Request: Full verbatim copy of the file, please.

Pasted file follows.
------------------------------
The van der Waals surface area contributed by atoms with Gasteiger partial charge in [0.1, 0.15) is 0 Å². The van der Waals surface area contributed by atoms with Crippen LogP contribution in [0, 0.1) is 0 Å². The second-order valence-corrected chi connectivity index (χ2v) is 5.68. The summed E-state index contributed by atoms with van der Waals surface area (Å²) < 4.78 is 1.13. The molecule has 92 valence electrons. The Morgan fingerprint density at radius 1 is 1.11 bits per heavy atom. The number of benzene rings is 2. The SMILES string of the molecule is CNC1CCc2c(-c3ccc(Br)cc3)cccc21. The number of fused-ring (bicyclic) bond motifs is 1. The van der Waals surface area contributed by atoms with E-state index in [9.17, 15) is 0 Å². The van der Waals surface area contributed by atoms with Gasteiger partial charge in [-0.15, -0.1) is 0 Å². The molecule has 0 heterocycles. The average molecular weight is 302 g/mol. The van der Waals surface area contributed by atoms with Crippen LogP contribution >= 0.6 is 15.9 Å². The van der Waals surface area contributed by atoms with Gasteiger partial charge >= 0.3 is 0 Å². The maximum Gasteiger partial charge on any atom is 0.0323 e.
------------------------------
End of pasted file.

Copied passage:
The van der Waals surface area contributed by atoms with Gasteiger partial charge in [0.1, 0.15) is 0 Å². The van der Waals surface area contributed by atoms with Crippen LogP contribution in [0, 0.1) is 0 Å². The second-order valence-corrected chi connectivity index (χ2v) is 5.68. The summed E-state index contributed by atoms with van der Waals surface area (Å²) < 4.78 is 1.13. The molecule has 92 valence electrons. The Morgan fingerprint density at radius 1 is 1.11 bits per heavy atom. The number of benzene rings is 2. The SMILES string of the molecule is CNC1CCc2c(-c3ccc(Br)cc3)cccc21. The number of fused-ring (bicyclic) bond motifs is 1. The van der Waals surface area contributed by atoms with E-state index in [9.17, 15) is 0 Å². The van der Waals surface area contributed by atoms with Gasteiger partial charge in [-0.15, -0.1) is 0 Å². The molecule has 0 heterocycles. The average molecular weight is 302 g/mol. The van der Waals surface area contributed by atoms with Crippen LogP contribution >= 0.6 is 15.9 Å². The van der Waals surface area contributed by atoms with Gasteiger partial charge >= 0.3 is 0 Å². The maximum Gasteiger partial charge on any atom is 0.0323 e.